But the way of the wicked is like deep darkness.
They do not know what makes them stumble.
Proverbs 4:19

This is the heart of recovery. Basically, it is discovering what leads me to self-destructive acts. Two-day hangovers. Driving blind drunk – with the kids in the car. Eating the whole box. Surfing. Smoking. Nothing I am proud of. Everything I’m ashamed of.

The path of the righteous is like the morning sun,
Shining ever brighter til the full light of day.
:18

How I need healing and a reliable path to follow! This is what the Twelve Steps are. And one of the lessons taught early on is the setting of boundaries, like a series of electrified fences leading up to the cliff down which my siren song tempts me. My walls don’t keep me in, they keep me out – away from the things with which I harm myself.

Sometimes, it saddens me that these things are meant to be good.

Does it surprise you that all addictions start out as something God created to be pleasant? Being merry. A good meal. Delightful physical sensations. The thrill of a competition. And “isn’t fun the best thing to have?” All positive things, but all experiences the addict will seek to the exclusion of all else.

C.S. Lewis wrote a definition of addiction that has stuck with me. Paraphrased, it is, “taking the pleasures God has made to degrees, in ways, or at times which He never intended.” If you consider then, that the “pleasant places” in the NIV version of Psalm 16:6 are not destinations for me to look forward to, but forbidden zones I must avoid at all costs, you might be able to see how it can be depressing.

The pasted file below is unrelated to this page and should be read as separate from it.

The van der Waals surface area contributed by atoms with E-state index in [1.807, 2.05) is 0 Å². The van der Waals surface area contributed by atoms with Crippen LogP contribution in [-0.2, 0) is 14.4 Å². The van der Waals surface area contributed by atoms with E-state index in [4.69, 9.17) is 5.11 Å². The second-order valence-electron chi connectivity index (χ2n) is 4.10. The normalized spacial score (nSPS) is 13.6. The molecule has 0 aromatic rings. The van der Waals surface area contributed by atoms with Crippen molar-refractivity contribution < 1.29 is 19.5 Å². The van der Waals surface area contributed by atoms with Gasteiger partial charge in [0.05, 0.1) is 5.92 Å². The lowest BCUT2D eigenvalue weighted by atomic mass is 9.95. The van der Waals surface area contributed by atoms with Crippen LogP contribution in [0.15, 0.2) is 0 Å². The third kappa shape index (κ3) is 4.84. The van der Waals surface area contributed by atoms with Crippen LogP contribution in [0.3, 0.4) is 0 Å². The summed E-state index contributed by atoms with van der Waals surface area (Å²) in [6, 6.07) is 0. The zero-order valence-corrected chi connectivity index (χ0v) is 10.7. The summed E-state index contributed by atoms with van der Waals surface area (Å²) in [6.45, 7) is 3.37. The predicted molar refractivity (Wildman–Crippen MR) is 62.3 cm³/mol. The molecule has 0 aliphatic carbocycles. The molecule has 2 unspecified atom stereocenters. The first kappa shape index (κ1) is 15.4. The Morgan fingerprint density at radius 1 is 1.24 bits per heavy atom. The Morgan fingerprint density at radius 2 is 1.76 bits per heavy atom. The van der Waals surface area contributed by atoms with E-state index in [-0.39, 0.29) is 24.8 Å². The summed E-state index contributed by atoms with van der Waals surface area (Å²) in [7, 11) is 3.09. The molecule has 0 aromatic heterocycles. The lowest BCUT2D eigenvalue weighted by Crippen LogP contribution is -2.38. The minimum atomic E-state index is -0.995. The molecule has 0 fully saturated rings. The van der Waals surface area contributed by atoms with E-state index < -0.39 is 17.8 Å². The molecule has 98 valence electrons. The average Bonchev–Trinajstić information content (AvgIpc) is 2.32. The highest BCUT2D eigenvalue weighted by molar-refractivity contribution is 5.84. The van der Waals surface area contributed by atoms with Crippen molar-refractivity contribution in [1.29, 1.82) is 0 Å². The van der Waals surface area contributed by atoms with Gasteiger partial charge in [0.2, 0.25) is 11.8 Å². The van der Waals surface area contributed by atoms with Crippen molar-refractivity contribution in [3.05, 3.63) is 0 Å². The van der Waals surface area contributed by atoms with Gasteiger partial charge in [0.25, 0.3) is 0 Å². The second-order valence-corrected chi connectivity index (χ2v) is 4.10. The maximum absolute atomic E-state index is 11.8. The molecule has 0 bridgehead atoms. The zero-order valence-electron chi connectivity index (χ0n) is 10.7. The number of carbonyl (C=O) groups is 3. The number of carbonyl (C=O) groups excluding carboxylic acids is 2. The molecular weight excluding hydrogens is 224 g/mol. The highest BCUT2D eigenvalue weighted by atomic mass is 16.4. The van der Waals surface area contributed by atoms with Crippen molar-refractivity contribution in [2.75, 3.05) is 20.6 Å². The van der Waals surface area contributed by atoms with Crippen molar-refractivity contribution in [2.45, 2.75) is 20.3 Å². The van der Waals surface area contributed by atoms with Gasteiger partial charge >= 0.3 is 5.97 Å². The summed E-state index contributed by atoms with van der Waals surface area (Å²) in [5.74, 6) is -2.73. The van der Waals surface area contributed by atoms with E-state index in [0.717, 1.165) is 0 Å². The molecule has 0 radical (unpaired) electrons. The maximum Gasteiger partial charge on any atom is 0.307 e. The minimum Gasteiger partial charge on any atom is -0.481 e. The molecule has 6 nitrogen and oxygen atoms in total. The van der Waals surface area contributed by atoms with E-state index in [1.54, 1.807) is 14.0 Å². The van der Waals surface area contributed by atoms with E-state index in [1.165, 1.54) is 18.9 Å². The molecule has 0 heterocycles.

Take a look at the word “fallen”. Imagine that the fences which keep me from these things have collapsed to the ground. “The boundaries have fallen” and I have nothing between me and danger. A terrifying situation! I know what I’m capable of.

What is crazy is that I myself am the one constantly seeking to knock down or get around my fences. I rationalize that I’m different now. I debate whether I can safely walk into old areas. I convince myself that I know how to stop. No, not always.

But, “Surely I still have a delightful inheritance.” “Indeed,my inheritance is something beautiful.” To me, one of the most important tenets of Christian faith is God’s response to my constant failings. It’s no license for me to sin freely, no. But it is a promise to me that, despite the stumbles I will have, He continues to hold out that hope for me to hold on to. At meetings, we remind each other of this.